Annual meeting March 14, 2016 With a sharp fall in stock price and a tremendous increase in pay for CEO Phillippe Dauman (to an astonishing $54 million); Viacom may seem like a candidate for a significant vote against compensation. However, only one class of shares can vote at the annual meeting, and Sumner Redstone controls 80% of those shares. Those shares were voted a few years back to avoid even having an annual advisory vote on pay.
The increase in Dauman’s compensation, included an extraordinary “contract renewal” payment of over $17 million. ISS issued a recommendation against six of the directors up for election, in part based on concerns regarding board independence. As quoted in a New York Times article, ISS noted, “These ties, along with ongoing concerns over executive compensation and independent oversight at Viacom, call in to question the board’s willingness to represent the interests of minority shareholders going forward.”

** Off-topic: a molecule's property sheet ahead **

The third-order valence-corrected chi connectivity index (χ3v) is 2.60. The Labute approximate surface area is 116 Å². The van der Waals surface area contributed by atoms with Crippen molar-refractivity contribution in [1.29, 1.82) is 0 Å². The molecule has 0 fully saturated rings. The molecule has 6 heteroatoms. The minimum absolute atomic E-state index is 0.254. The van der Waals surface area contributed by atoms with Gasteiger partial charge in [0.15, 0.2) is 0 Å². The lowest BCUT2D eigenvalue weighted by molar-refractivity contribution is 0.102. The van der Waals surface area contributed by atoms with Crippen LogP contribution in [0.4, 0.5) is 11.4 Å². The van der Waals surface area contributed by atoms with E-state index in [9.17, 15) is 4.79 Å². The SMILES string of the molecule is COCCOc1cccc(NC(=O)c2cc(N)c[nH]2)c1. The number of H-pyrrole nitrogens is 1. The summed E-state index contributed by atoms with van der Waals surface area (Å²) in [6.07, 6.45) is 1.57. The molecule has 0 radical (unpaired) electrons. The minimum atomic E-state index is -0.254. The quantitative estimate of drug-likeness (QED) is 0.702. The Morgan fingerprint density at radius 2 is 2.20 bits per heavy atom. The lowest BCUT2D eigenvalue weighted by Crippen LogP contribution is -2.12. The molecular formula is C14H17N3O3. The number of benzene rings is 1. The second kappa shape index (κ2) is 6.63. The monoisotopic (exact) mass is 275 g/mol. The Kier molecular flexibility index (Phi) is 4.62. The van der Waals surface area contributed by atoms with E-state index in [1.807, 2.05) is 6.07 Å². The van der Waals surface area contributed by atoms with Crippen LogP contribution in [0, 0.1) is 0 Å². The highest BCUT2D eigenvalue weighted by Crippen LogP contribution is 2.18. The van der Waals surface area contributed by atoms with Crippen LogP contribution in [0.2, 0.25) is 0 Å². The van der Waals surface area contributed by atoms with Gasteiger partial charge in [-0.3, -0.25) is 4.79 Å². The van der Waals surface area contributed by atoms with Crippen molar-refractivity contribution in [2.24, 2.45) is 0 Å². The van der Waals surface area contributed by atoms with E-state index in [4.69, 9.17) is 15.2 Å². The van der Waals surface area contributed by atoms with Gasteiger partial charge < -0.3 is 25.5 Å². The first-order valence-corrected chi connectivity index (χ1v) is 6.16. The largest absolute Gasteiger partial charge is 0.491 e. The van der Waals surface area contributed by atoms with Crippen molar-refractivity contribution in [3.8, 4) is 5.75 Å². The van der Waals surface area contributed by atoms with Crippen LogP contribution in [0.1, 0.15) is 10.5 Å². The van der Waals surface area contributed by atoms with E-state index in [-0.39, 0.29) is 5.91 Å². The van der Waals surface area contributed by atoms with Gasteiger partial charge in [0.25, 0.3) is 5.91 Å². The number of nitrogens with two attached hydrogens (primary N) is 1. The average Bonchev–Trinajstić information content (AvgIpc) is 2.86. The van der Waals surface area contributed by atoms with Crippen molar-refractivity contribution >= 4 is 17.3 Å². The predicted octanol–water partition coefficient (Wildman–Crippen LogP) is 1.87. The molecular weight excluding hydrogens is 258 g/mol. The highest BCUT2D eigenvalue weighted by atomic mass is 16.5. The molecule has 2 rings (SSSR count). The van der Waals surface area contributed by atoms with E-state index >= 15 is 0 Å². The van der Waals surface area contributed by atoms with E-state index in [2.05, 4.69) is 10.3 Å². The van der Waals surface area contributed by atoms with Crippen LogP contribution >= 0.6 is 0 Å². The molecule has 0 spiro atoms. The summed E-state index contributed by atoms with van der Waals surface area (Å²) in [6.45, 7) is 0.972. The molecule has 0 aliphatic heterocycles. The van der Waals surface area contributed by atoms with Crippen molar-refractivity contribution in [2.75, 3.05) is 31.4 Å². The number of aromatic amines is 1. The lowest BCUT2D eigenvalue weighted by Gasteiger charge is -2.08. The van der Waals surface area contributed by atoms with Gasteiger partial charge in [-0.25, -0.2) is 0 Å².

The second largest shareholder of voting shares, Mario Gabelli with over 5 million shares, is quoted in the same article as saying “There is nothing you can do. It is moot.” Gabelli could have, however, voted against directors or in favor of a shareholder proposal seeking to get rid of the dual class structure. Based on the 8-k released March 16 it appears that he did not. This should not be surprising, Gabelli did not vote against a single compensation plan on our list of overpaid CEOs last year.
As Viacom’s proxy statement noted, “Holders of our non-voting Class B common stock are not entitled to vote at the Annual Meeting, . . . , and will receive this proxy statement and related materials only for informational purposes.” Perhaps the information gleaned could be used to re-evaluate whether holding shares in a controlled company is a wise investment.